Sunday, April 11, 2010


(Note: This was originally posted at the HennHouse in March...)

Dads and daughters...

That is such a loaded phrase. For some, with nostalgia, emotion, happiness. For others, regret, anger, loss. But there is no mistaking it, dads and daughters have special relationships. Different than moms and daughters. Or dads and sons. Those are great relationships, too. But dads and daughters? Special. Very special.

We had been home from the hospital for two weeks. She was recovering nicely, but I felt like she needed to be pushed. Prodded. Encouraged. To get back into some of the things that she seemed reluctant to do. She lost a lot of weight and strength while she was hospitalized. I wanted her to get some back. So, I pushed her to keep trying. And honestly, she was doing great. But the one obstacle was the braces. The waistband for the twister cables sits right on two of her incision sites. She had them on at the hospital before the final surgery and it hurt. A lot. She was more than reluctant to try again.

Two weeks after her third surgery, I implored her to put them on. Just to try. She was adamant that it wasn't going to happen. She can be a very persuasive child. So, she does what she does when she doesn't want to do what I'm suggesting. She negotiates. Girl can hold her own. Let me give you an example:

Me: "Esther-Faith, would you like to have broccoli or green beans for dinner?"

Esther-Faith: "I think I'm going to have itty-bitty marshmallows."

Me: "Esther-Faith, would you like to have broccoli or green beans for dinner?"

Esther-Faith: "I think I'm going to have applesauce."

Me: "Esther-Faith, would you like to have broccoli or green beans for dinner?"

Esther-Faith: "I think I'm going to have tomato soup."

Ad infinitum.

As it turns out, she lost NONE of her negotiation skills while hospitalized.

But neither did her Mama.

So, on February 19, we compromised. After the back and forth of the "would you like to's" and the "I think I'm going to's," we came to the compromise that she would put her braces on when daddy got home from work. Only if she could get into the learning tower.

I texted him that I thought I was losing the battle. That I wasn't sure she would ever want to put them on again. I told him of our compromise. He loved it. Daddy as the reward.

Daddy got home from work, changed his clothes, and HE started to try to negotiate. Knowing that it was already determined that she WOULD put them on, he switched tactics and asked if she wanted to sit or stand while wearing the braces. She ignored the question instead saying, "I think I'll use my wheelchair." And round and round it went until we convinced her to try.

Once in her braces, it was if she had lost no time. She wandered the house, chasing the cat, emptying shelves, reaching for things on the counter. Climbing, falling, standing, walking.

It was a beautiful sight. There were many tears at the HennHouse. I took her picture and texted it to Kate and my mom and a couple of friends and anyone who I thought would appreciate the accomplishment as much as I did.

Then she did that thing she does with Tim. I would call it batting her eyelashes, but she doesn't really do that. It is more of a WAY she asks him something. And he really can't say no. EVER. If she wanted to paint the ceiling pink and she asked him the right way, he would find a way to convince me to paint the ceiling pink.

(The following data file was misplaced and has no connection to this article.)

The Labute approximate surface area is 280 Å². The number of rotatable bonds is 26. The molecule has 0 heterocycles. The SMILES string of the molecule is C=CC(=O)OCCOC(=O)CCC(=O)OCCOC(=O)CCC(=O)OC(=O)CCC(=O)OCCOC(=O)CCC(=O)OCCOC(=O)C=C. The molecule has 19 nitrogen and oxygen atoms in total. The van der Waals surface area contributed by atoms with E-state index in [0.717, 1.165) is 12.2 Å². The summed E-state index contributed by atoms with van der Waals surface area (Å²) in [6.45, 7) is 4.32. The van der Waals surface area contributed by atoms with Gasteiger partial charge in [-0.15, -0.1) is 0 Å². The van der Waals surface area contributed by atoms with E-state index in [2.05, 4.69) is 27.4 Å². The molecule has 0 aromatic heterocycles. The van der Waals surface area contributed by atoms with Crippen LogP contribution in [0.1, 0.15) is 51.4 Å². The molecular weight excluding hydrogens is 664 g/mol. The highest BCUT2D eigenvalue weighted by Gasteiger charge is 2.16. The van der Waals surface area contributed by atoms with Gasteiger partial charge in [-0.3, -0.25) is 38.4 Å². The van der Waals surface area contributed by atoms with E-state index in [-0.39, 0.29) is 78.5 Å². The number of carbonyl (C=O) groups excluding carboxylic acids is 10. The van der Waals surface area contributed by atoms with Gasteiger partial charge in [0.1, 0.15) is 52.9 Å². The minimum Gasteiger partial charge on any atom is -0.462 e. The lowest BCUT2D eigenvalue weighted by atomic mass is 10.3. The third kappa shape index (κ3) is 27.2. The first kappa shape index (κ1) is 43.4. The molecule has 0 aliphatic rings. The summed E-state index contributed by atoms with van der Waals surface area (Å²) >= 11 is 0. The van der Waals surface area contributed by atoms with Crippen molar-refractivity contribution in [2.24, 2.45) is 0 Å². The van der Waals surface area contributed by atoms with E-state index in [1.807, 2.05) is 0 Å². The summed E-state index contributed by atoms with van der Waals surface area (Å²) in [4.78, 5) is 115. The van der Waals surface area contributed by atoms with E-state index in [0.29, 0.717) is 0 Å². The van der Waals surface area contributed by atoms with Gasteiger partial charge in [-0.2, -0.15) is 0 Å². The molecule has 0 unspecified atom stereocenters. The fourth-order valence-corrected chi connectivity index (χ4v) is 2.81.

But that day, she walked over to him in her braces and simply asked him to dance. I'm not sure a whole second of time passed before they were out on the "dance floor" grooving to Mahalia Jackson. She would instruct him to tip from side to side, and he would do it. She would instruct him to jump, and he would do it. She would instruct him to swing her around, and he would do it. Song after song played, and they danced the night away.

At one point, she set one of her little feet onto Tim's toes, and she stepped her other foot onto his other toes. My memory flashed decades back to when I used to dance with my dad the same way. I looked at Tim's face. And he was happy. Truly happy. He laughed. She giggled. They danced.

It was one of those moments that I'm sure will be seared into my memory for a very long time.

Tim is a smart person. It wasn't lost on him what was happening. She was holding onto him, not the wall or her walker or a chair. Him. So, he started to let her hands go. One at a time. They would scream "TA-DA!" and then he would grab her hand again. She was so into the music and the dancing that eventually, when he let go of both of her hands, she didn't realize it right away. She just danced. It was truly amazing. He stepped back and let her dance. She lost her balance a little bit and reached for him--almost taking a step toward him in the process.

Watching your kids take their first steps is one of those iconic moments in parenting. The toddling and falling. But we haven't had that moment with any of our kids. It was emotional the first time she walked with her walker. And the first time she walked holding onto us. But holding onto nothing? It hasn't happened yet. That night, though, I could finally see what Kate saw in her dream. That she WILL do it someday. She will take those unassisted steps. And I will look on through the tears that represent all that she has been through. And all the anticipation in the years of waiting.


Scasmflops said...

This is a beautiful story

Gretchen said...

Wonderful ... thanks for sharing :)

HennHouse said...

Thank you both... We're still waiting for that first step, but I know it will come at JUST the right time!